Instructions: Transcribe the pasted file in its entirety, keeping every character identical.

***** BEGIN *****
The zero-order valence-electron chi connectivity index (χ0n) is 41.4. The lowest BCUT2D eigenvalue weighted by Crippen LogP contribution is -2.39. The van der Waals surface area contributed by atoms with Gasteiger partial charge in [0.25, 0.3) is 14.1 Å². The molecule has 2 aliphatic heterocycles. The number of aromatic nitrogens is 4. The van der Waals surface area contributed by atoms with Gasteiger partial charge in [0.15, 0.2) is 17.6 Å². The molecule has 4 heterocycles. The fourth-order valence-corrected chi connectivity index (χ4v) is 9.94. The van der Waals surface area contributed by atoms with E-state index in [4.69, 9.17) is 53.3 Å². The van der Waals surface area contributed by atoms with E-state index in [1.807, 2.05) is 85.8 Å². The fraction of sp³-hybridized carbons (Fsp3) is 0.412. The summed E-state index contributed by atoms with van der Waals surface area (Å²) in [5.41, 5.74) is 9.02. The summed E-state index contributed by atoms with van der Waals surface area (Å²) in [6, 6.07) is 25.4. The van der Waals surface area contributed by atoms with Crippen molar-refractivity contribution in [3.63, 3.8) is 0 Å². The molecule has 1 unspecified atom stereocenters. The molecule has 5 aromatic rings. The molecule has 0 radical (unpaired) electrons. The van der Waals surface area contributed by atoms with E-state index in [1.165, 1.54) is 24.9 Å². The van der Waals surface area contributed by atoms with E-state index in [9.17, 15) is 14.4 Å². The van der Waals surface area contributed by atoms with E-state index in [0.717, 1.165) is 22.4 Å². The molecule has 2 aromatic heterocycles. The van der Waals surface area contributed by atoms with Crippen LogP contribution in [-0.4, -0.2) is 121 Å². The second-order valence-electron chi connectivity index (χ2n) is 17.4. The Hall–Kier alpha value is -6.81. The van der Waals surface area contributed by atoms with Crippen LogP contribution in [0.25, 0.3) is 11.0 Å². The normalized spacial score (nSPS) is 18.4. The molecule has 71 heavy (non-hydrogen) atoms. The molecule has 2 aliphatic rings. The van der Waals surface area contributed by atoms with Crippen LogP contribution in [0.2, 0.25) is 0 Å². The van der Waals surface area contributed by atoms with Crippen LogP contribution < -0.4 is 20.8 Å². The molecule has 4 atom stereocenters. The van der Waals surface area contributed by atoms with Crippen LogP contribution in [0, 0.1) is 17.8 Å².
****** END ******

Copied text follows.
The zero-order valence-electron chi connectivity index (χ0n) is 41.4. The lowest BCUT2D eigenvalue weighted by Crippen LogP contribution is -2.39. The van der Waals surface area contributed by atoms with Gasteiger partial charge in [0.25, 0.3) is 14.1 Å². The molecule has 2 aliphatic heterocycles. The number of aromatic nitrogens is 4. The van der Waals surface area contributed by atoms with Gasteiger partial charge in [0.15, 0.2) is 17.6 Å². The molecule has 4 heterocycles. The fourth-order valence-corrected chi connectivity index (χ4v) is 9.94. The van der Waals surface area contributed by atoms with E-state index in [4.69, 9.17) is 53.3 Å². The van der Waals surface area contributed by atoms with E-state index in [1.807, 2.05) is 85.8 Å². The fraction of sp³-hybridized carbons (Fsp3) is 0.412. The summed E-state index contributed by atoms with van der Waals surface area (Å²) in [5.41, 5.74) is 9.02. The summed E-state index contributed by atoms with van der Waals surface area (Å²) in [6, 6.07) is 25.4. The van der Waals surface area contributed by atoms with Crippen molar-refractivity contribution in [3.63, 3.8) is 0 Å². The molecule has 1 unspecified atom stereocenters. The molecule has 5 aromatic rings. The molecule has 0 radical (unpaired) electrons. The van der Waals surface area contributed by atoms with E-state index in [1.165, 1.54) is 24.9 Å². The van der Waals surface area contributed by atoms with E-state index in [9.17, 15) is 14.4 Å². The van der Waals surface area contributed by atoms with E-state index in [0.717, 1.165) is 22.4 Å². The molecule has 2 aromatic heterocycles. The van der Waals surface area contributed by atoms with Crippen LogP contribution in [-0.4, -0.2) is 121 Å². The second-order valence-electron chi connectivity index (χ2n) is 17.4. The Hall–Kier alpha value is -6.81. The van der Waals surface area contributed by atoms with Crippen LogP contribution in [0.25, 0.3) is 11.0 Å². The normalized spacial score (nSPS) is 18.4. The molecule has 71 heavy (non-hydrogen) atoms. The molecule has 2 aliphatic rings. The van der Waals surface area contributed by atoms with Crippen LogP contribution in [0.2, 0.25) is 0 Å². The van der Waals surface area contributed by atoms with Crippen LogP contribution < -0.4 is 20.8 Å². The molecule has 4 atom stereocenters. The van der Waals surface area contributed by atoms with Crippen LogP contribution in [0, 0.1) is 17.8 Å².